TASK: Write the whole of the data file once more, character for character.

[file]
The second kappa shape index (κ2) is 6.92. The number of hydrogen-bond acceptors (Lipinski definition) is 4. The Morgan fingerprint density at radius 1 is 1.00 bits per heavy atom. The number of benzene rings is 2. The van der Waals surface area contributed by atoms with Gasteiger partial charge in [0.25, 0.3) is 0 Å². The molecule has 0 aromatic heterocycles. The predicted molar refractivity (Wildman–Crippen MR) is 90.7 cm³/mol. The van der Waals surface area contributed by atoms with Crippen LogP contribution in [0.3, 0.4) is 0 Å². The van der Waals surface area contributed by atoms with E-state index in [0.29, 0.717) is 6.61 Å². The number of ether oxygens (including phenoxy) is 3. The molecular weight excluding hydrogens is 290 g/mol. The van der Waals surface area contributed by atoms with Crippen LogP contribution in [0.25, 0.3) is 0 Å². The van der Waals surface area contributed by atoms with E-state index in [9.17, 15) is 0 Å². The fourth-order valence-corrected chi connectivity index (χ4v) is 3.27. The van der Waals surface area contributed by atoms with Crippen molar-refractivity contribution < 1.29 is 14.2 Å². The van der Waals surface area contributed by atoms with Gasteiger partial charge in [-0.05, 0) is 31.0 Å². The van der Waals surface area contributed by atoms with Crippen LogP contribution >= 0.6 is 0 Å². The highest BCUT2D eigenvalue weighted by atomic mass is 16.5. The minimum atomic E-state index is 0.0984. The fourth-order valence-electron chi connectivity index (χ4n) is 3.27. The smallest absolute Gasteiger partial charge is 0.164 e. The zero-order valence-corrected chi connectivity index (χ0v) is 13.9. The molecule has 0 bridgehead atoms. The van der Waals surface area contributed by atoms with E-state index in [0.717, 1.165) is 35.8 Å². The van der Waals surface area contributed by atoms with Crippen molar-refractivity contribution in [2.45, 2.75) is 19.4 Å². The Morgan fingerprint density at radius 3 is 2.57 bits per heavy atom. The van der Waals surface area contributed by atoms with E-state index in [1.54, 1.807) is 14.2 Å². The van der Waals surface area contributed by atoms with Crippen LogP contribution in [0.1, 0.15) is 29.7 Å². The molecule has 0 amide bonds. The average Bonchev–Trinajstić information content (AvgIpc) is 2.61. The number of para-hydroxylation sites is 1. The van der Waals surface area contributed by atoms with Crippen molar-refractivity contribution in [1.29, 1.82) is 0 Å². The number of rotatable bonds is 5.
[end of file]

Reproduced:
The second kappa shape index (κ2) is 6.92. The number of hydrogen-bond acceptors (Lipinski definition) is 4. The Morgan fingerprint density at radius 1 is 1.00 bits per heavy atom. The number of benzene rings is 2. The van der Waals surface area contributed by atoms with Gasteiger partial charge in [0.25, 0.3) is 0 Å². The molecule has 0 aromatic heterocycles. The predicted molar refractivity (Wildman–Crippen MR) is 90.7 cm³/mol. The van der Waals surface area contributed by atoms with Crippen LogP contribution in [0.3, 0.4) is 0 Å². The van der Waals surface area contributed by atoms with E-state index in [0.29, 0.717) is 6.61 Å². The number of ether oxygens (including phenoxy) is 3. The molecular weight excluding hydrogens is 290 g/mol. The van der Waals surface area contributed by atoms with Crippen LogP contribution in [0.25, 0.3) is 0 Å². The van der Waals surface area contributed by atoms with E-state index in [9.17, 15) is 0 Å². The fourth-order valence-corrected chi connectivity index (χ4v) is 3.27. The van der Waals surface area contributed by atoms with Crippen molar-refractivity contribution < 1.29 is 14.2 Å². The van der Waals surface area contributed by atoms with Gasteiger partial charge in [-0.05, 0) is 31.0 Å². The van der Waals surface area contributed by atoms with Crippen LogP contribution >= 0.6 is 0 Å². The highest BCUT2D eigenvalue weighted by atomic mass is 16.5. The minimum atomic E-state index is 0.0984. The fourth-order valence-electron chi connectivity index (χ4n) is 3.27. The smallest absolute Gasteiger partial charge is 0.164 e. The zero-order valence-corrected chi connectivity index (χ0v) is 13.9. The molecule has 0 bridgehead atoms. The van der Waals surface area contributed by atoms with E-state index in [0.717, 1.165) is 35.8 Å². The van der Waals surface area contributed by atoms with Crippen molar-refractivity contribution in [2.45, 2.75) is 19.4 Å². The Morgan fingerprint density at radius 3 is 2.57 bits per heavy atom. The van der Waals surface area contributed by atoms with E-state index in [1.54, 1.807) is 14.2 Å². The van der Waals surface area contributed by atoms with Crippen LogP contribution in [0.1, 0.15) is 29.7 Å². The molecule has 0 amide bonds. The average Bonchev–Trinajstić information content (AvgIpc) is 2.61. The number of para-hydroxylation sites is 1. The van der Waals surface area contributed by atoms with Crippen molar-refractivity contribution in [1.29, 1.82) is 0 Å². The number of rotatable bonds is 5.